Officially, the British government called it a state of unrest. In Northern Ireland, in 1996, they called it “The Troubles”.
Gerald “Hardly” McDougall is a forgotten man. He’s abused, bullied, and left behind. The only escape left is to join the British Army. At first, he’s a reluctant soldier and the Army doesn’t know what to do with him. Everything changes when tensions in Ireland escalate and the Army need a soldier with a particular set of characteristics. Hardly’s re-assigned and sent into the heart of the troubles, living in the same houses as the IRA soldiers he’s fighting against.
Here is an excerpt from My Name Is Hardly…
The rain is stoating off the glass panes of the phone booth. I’m sweating. I can’t stop sweating. Music again, waiting music on the phone. An automated voice thanks me for holding. A car–speeding up behind me. He’s back, but that’s too soon. I’m connected. It’s a real voice. An operator says “Hello”. There are heavy footsteps behind me. They’re coming fast. It’s not him. It’s not Dougie. I’m pushed hard into the booth from behind. I drop the receiver. It’s hanging by its cord. The voice on the phone asks if anyone is there.
I’m pinned into the booth. Someone behind me is pushing me in, crushing me. My arms are pinned hard against the front of the booth. My leg is twisted against the glass. I try pushing back, but he’s solid. There’s no movement. I yell at the phone that’s hanging on its cord. “Hello, I’m in distress here.”
The man pushes hard from behind again, and the little phone booth shakes. Dougie’s gone. He’s too far away to see.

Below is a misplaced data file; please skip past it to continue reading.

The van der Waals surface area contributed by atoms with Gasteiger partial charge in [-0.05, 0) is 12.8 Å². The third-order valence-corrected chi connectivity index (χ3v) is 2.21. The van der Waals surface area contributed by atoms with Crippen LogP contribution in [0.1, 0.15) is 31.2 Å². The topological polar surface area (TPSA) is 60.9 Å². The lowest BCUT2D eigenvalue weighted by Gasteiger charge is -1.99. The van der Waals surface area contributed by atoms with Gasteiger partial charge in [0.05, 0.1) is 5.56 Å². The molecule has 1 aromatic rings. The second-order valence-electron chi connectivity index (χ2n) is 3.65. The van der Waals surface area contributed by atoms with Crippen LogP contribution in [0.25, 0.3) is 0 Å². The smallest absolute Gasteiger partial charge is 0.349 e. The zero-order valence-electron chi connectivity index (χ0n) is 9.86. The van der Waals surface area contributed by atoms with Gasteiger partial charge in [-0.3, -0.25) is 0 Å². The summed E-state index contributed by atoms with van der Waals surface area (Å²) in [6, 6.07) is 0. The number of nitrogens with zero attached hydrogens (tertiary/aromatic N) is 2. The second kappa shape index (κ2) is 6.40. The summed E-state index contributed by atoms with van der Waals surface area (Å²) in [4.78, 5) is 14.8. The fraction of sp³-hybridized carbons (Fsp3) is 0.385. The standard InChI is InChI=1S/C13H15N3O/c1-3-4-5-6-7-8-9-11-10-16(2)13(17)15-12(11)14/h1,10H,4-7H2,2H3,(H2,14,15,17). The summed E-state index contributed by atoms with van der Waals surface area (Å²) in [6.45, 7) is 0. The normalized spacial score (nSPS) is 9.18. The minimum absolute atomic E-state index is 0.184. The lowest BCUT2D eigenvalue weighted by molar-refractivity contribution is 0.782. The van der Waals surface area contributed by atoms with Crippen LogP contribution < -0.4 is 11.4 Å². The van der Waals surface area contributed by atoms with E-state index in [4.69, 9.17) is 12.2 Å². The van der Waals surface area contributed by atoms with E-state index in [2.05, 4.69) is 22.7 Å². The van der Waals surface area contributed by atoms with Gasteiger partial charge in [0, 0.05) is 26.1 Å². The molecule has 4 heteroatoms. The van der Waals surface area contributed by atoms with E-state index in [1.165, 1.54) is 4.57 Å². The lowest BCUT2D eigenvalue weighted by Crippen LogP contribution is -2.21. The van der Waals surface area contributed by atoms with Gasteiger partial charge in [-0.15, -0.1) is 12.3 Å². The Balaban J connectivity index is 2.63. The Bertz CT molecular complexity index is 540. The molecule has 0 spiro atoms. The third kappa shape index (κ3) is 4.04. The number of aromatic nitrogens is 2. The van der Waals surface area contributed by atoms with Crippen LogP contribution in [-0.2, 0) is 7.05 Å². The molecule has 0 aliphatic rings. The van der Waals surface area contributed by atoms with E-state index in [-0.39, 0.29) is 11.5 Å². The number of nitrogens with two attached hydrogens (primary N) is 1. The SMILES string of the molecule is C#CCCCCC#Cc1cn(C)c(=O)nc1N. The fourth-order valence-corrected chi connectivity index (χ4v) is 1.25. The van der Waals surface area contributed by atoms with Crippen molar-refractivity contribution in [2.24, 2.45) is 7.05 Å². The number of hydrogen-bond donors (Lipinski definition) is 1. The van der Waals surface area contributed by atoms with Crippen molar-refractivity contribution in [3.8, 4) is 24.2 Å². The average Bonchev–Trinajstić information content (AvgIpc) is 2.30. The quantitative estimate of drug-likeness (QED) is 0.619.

“I need some help. It’s Corporal Gerald…” A hand comes around, slamming onto the cradle, disconnecting the call. I grunt and try to turn, but I’m pushed forward. A big arm is around my waist and the man lifts me backwards. I’m out of the booth, rain slapping on my face. There’s another man. There are two of them, but it’s too fast. I can’t see them properly. It might be the men from earlier. I’m not sure. They’re older–grey hair–tired, hard faces. I’m pushed into the back seat of a car. I lunge for the door handle on the other side, and a gun is rammed into my ribs. Nobody has spoken. I’m breathing a hundred miles an hour. I’m panicking. I sit still, waiting. It happens fast. The man in the front gets in and turns, and places a hood over my head. He’s just a blur. Black, all I see is black under the hood. I grab my leg, my flippin’ leg. The pain is insufferable.
“They’ll be back any minute. They’re on their way back.”
They don’t answer me. The car takes off like a rocket and I’m pushed back into the seat. There’s a little gap at the bottom of the hood where I can see out. Other than that, everything is dark. Neither of the men has spoken. Where’s Dougie? Do they have Larry, too? Or, were they watching us and just got me? I know this place. This is the Ireland I know. This is the Ireland I’m used to. As the vehicle speeds away, I hear the rain lashing down outside. My heart’s racing. I’m sweating. The pain from my leg is killing me. There’s a crunching noise below the wheels of the car and instinctively I turn my head, trying to see through the blackness of the hood. The man beside me pushes the gun harder into my ribs. It was my crutch. It had to be. The car ran over my crutch as it pulled away. It’ll be lying by the phone booth, useless now, crushed from the wheels of the car.